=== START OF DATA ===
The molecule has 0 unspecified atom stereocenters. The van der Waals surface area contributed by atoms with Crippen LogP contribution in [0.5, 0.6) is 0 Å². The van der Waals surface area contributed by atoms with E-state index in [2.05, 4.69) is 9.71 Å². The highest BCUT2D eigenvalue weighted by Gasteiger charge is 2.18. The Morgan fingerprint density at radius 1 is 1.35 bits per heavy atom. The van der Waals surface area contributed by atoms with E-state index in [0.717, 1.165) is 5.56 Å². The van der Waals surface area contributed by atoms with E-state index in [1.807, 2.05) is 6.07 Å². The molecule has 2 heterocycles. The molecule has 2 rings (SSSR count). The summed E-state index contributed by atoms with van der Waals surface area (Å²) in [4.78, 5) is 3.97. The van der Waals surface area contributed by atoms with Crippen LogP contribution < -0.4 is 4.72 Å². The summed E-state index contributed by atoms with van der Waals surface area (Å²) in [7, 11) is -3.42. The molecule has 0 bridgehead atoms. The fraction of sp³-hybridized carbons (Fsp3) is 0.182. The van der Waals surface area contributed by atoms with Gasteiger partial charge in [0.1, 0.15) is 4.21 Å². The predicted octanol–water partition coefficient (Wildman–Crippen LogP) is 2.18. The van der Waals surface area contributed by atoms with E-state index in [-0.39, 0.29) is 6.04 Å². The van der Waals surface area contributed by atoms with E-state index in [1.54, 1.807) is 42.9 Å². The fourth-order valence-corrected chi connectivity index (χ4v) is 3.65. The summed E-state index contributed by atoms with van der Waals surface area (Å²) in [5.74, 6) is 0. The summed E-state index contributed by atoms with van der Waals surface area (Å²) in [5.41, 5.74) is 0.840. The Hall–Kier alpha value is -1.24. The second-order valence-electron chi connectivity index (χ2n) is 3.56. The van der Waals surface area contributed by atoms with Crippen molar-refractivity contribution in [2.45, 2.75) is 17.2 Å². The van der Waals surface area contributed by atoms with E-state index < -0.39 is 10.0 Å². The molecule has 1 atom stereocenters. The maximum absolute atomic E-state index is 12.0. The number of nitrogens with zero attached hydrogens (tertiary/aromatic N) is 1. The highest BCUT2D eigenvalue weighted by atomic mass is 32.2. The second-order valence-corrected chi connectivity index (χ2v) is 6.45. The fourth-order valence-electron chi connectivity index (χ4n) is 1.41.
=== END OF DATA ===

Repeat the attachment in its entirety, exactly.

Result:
The molecule has 0 unspecified atom stereocenters. The van der Waals surface area contributed by atoms with Crippen LogP contribution in [0.5, 0.6) is 0 Å². The van der Waals surface area contributed by atoms with E-state index in [2.05, 4.69) is 9.71 Å². The highest BCUT2D eigenvalue weighted by Gasteiger charge is 2.18. The Morgan fingerprint density at radius 1 is 1.35 bits per heavy atom. The van der Waals surface area contributed by atoms with E-state index in [0.717, 1.165) is 5.56 Å². The van der Waals surface area contributed by atoms with E-state index in [1.807, 2.05) is 6.07 Å². The molecule has 2 heterocycles. The molecule has 2 rings (SSSR count). The summed E-state index contributed by atoms with van der Waals surface area (Å²) in [4.78, 5) is 3.97. The van der Waals surface area contributed by atoms with Crippen LogP contribution < -0.4 is 4.72 Å². The summed E-state index contributed by atoms with van der Waals surface area (Å²) in [7, 11) is -3.42. The molecule has 0 bridgehead atoms. The fraction of sp³-hybridized carbons (Fsp3) is 0.182. The van der Waals surface area contributed by atoms with Gasteiger partial charge in [0.1, 0.15) is 4.21 Å². The predicted octanol–water partition coefficient (Wildman–Crippen LogP) is 2.18. The van der Waals surface area contributed by atoms with E-state index in [-0.39, 0.29) is 6.04 Å². The van der Waals surface area contributed by atoms with E-state index in [1.54, 1.807) is 42.9 Å². The fourth-order valence-corrected chi connectivity index (χ4v) is 3.65. The summed E-state index contributed by atoms with van der Waals surface area (Å²) in [5.74, 6) is 0. The summed E-state index contributed by atoms with van der Waals surface area (Å²) in [5.41, 5.74) is 0.840. The Hall–Kier alpha value is -1.24. The second-order valence-electron chi connectivity index (χ2n) is 3.56. The van der Waals surface area contributed by atoms with Crippen molar-refractivity contribution in [2.45, 2.75) is 17.2 Å². The van der Waals surface area contributed by atoms with E-state index < -0.39 is 10.0 Å². The molecule has 1 atom stereocenters. The maximum absolute atomic E-state index is 12.0. The number of nitrogens with zero attached hydrogens (tertiary/aromatic N) is 1. The highest BCUT2D eigenvalue weighted by atomic mass is 32.2. The second-order valence-corrected chi connectivity index (χ2v) is 6.45. The fourth-order valence-electron chi connectivity index (χ4n) is 1.41.